Colds, flus, coughs, a sore throat and viruses are unavoidable in winter. Compared to summer, three times as many viruses enter our body in winter, which can quickly cause illness if our immunity is weakened. Fighting “germs” can often be done without doctors and even without conventional medicines, which can sometimes slow down the natural healing process.
Consider using wraps, herbal teas and a supportive diet
We always associate winter with illnesses, particularly respiratory ones, more than warm months. However, this is not because the number of viruses around us decreases during the summer. There are still just as many “germs” even in the warmer months, just in worse conditions. Wintertime, by contrast, is perfect for their attacks on our health.
We are spending more time indoors where the air is dry and warm, irritating our mucous membranes – the first line of defense. The mucous membranes are further weakened by the rapid changes in temperature as we move from heated indoors to freezing outdoors. In comparison to summer, three times more viruses enter our bodies through weakened mucous membranes.
Christmas and the end of the year are also high-risk periods for colds, viruses, and flu outbreaks. People are socializing more and especially feasting heavily, particularly on sweet, deep-fried and fatty foods. Festive indulgence in less healthy food can significantly lower our immunity.
A vast majority of our immune system cells reside in the gut, where it is important to maintain a proper, healthy environment. When the environment in our intestines is disturbed, not only may several digestive problems occur, but the functioning of our immunity is also significantly affected. So if you feel that “something is creeping up on you” at the beginning of January, it may also be the result of too much Christmas candy and other goodies.
Combat illness with warmth, tried and tested wraps can help
You don’t necessarily have to rush to the doctor with a common cold, cough, viruses or sniffles, but you can manage them on your own. What’s important is to boost your immunity and give your body time to deal with the “bug” on its own. Rest is essential so that the body has enough energy to fight it.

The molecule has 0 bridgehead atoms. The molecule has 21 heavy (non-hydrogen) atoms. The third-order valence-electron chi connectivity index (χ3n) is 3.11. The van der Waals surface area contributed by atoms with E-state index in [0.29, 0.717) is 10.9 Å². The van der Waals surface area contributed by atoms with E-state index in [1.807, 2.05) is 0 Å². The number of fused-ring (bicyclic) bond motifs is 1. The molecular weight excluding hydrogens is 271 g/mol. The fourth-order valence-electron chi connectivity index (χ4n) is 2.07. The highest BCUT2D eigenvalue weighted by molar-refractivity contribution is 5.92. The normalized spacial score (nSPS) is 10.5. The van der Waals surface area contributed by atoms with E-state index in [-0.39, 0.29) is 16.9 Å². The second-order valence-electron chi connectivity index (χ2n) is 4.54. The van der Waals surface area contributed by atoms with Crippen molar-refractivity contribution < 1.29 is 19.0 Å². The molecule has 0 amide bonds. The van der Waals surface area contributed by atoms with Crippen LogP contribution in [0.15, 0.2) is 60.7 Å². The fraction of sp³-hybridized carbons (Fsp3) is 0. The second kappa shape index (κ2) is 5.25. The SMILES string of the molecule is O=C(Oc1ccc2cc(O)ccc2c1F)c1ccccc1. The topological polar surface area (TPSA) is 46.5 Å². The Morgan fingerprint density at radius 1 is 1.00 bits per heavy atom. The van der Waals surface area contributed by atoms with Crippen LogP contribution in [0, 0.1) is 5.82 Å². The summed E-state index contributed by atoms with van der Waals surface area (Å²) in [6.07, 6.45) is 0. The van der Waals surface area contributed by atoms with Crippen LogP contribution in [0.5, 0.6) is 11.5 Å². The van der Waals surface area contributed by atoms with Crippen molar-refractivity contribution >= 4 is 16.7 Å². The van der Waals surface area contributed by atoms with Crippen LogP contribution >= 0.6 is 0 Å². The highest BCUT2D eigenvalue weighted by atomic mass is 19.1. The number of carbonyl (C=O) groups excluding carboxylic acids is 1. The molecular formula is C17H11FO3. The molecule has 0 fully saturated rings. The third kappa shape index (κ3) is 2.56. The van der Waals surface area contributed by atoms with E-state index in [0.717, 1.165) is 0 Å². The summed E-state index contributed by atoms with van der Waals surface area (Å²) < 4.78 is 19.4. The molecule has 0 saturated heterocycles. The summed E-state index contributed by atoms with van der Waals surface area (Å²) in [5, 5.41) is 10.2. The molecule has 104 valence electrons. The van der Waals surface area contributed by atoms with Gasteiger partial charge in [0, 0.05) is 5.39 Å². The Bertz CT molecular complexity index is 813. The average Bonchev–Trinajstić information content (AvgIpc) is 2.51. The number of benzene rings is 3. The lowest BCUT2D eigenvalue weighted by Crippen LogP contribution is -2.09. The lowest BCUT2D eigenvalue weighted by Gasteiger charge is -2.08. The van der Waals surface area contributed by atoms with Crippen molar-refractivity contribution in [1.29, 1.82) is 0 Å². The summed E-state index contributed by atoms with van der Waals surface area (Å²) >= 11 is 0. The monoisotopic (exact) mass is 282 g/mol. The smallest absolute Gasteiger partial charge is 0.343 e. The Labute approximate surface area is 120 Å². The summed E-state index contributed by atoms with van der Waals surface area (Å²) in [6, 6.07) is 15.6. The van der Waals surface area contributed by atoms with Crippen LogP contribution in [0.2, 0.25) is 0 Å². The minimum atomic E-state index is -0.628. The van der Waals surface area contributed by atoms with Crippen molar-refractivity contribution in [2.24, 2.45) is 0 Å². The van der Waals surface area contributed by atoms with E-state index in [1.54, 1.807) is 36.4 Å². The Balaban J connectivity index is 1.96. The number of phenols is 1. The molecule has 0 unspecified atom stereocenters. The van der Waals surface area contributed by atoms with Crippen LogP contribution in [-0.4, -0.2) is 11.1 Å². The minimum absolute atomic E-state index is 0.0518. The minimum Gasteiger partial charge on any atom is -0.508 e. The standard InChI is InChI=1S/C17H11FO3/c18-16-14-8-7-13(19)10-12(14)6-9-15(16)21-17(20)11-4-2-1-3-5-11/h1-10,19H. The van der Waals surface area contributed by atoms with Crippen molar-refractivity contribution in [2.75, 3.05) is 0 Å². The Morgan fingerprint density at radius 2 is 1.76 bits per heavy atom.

Stay warm, as a warmed-up body can cope better with viruses. It has been scientifically proven that a higher body temperature kills viruses more effectively, slowing down their replication. Local poultices are also an excellent help; a very effective one is the Priessnitz poultice, which helps with sore throats, coughs, runny noses and inflammations of the bronchial tubes, larynx or pharynx.
The idea behind the compress is to warm the affected area, where the heat causes the blood vessels to dilate. As a result, more blood flows in, bringing with it white blood cells – the main fighting force of our immunity. You can prepare the Priessnitz poultice yourself at home. All you need is a cotton cloth that you soak in cold water and wring out. Depending on the condition of the adult, water can be really cold; for children, it is better to keep the temperature around 22 degrees.
Place the wet cloth over the area, put a microtene bag, and wrap it with a dry cotton scarf. Keep the wrap in place for about two hours, half an hour for children, then remove and wait at least three hours before reapplying. To make the wrap even easier to prepare, you can buy pre-made wraps, where you just need to soak the removable inner liner.
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Give your body nutrition and fluids
You can support your home treatment with a suitable diet and a rich drinking regime. Enjoy hearty meals that do not overload the digestive system. Poultry broths are a tried and tested classic, but it is also important to take in protein and vitamins from the fruit. Immunity can also be boosted by garlic or ginger. A spoonful of honey can soothe a sore throat; chilli peppers can help clear a stuffy nose.
Ease a bronchial cough with the “popular” onion juice. Support can also be found in herbal teas. Rose hip tea gives you a range of vitamins, and plantain or milk thistle are good for clogged bronchial tubes. In turn, Mullein, horehound or mallow support mucus production in dry coughs. Elderberry is one of the most commonly used herbs for general support in colds and viruses, and echinacea will boost immunity.
Skip the medication
To get better faster, skip certain medications – such as those that suppress fever, a cough or mucus production. It may surprise some people, but a fever, for instance, isn’t a symptom of illness; it’s part of our body’s fight against the disease. As already mentioned, higher temperature makes it more difficult for viruses to multiply and shorten the course of the illness. When coughing and sneezing, in turn, sudden and violent expulsions of air push viruses out of the respiratory tract.
The viruses also get out of the body by sniffling, and the body cleanses itself of ‘fallen fighters’, i.e. white blood cells. If you do not suppress these natural processes with drugs and simply “suffer through” them, the chances are that you will get over the illness faster.